Digitalisation should not be viewed as an additional challenge, but as a powerful means to meet existing challenges for higher education. This is the main argument of the position paper “Bologna Digital”, a joint initiative (find the blog here) supported by several higher education stakeholders, including Hochschulforum Digitalisierung (HFD), Kiron Open Higher Education, FiBS Research, the European Association of Distance Teaching Universities (EADTU), the Groningen Declaration Network (GDN) and the International Council for Open and Distance Education (ICDE). It was published online ahead of the EHEA Ministerial Conference in Paris in May 2018. “Bologna Digital” provides 17 concrete recommendations. Examples include the provision of online introductory courses, the establishment of standardised processes for the evaluation and recognition of qualifications acquired through different (open) online formats, the development of quality assurance mechanisms for digital teaching and learning, and opportunity for virtual student exchange.
Twenty years after the Sorbonne Declaration, the key challenges of opening up higher education, improving the quality of teaching and learning, reforming assessment and recognition, and promoting internationalisation and mobility remain the same for all countries in the European Higher Education Area (EHEA). The authors and supporters of the position paper "Bologna Digital" argue that digitalisation can significantly contribute to overcoming them.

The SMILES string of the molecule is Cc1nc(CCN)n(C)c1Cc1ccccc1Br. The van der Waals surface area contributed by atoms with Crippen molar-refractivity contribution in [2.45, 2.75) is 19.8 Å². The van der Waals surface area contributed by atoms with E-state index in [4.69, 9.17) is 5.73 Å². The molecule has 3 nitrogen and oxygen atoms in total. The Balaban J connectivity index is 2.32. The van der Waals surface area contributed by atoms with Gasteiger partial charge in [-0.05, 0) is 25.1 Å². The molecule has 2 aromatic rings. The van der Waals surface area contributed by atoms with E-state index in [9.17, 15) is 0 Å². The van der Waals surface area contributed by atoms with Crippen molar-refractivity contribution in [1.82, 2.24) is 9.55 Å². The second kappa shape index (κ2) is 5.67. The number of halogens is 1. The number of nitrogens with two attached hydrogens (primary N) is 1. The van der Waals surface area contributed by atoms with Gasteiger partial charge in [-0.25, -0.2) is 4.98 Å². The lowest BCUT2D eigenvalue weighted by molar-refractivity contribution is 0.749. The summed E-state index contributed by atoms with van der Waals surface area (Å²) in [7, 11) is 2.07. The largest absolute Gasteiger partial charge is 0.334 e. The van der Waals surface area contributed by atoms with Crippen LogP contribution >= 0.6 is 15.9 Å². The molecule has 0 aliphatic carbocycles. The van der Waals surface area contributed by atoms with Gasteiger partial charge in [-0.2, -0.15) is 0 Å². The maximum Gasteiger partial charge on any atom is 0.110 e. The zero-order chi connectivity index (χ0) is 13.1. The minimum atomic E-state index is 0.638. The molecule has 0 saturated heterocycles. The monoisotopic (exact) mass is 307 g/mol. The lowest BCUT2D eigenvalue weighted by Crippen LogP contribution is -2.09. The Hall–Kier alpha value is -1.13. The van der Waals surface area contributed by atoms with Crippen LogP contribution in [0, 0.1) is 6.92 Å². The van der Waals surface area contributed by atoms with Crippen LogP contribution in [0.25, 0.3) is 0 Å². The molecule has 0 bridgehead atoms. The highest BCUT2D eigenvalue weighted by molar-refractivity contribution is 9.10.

Digitalisation has not been ignored within the Bologna Process (for more on the Bologna Process see here). Policy-makers, individual higher education institutions and other education providers have been active. However, the full potential of digitalisation has not been reached on systemic level. This is partly due to digitalisation being viewed as an additional challenge, rather than a means to meet existing challenges for higher education. In order to emphasise this point, the position paper discusses digital solutions in the context of the main action lines of the Bologna Process. For each of these, it presents current challenges and discusses how digital solutions can contribute to solving them.
It is the aim of the authors and supporters of the position paper that the Paris Communiqué from the Ministers’ Conference 24-25 May 2018 (for more see here), and the work programme which comes after it, should pay even more attention to the benefits, but also to the challenges related to the increasing digitalisation of our lives. Also the envisaged ‘European Universities’ should set examples in digitalising education, research and innovation.
Attaining a ‘Bologna Digital’ by 2020 is not a separate action line, but a cross-sectional goal which can improve higher education performance in all existing action lines.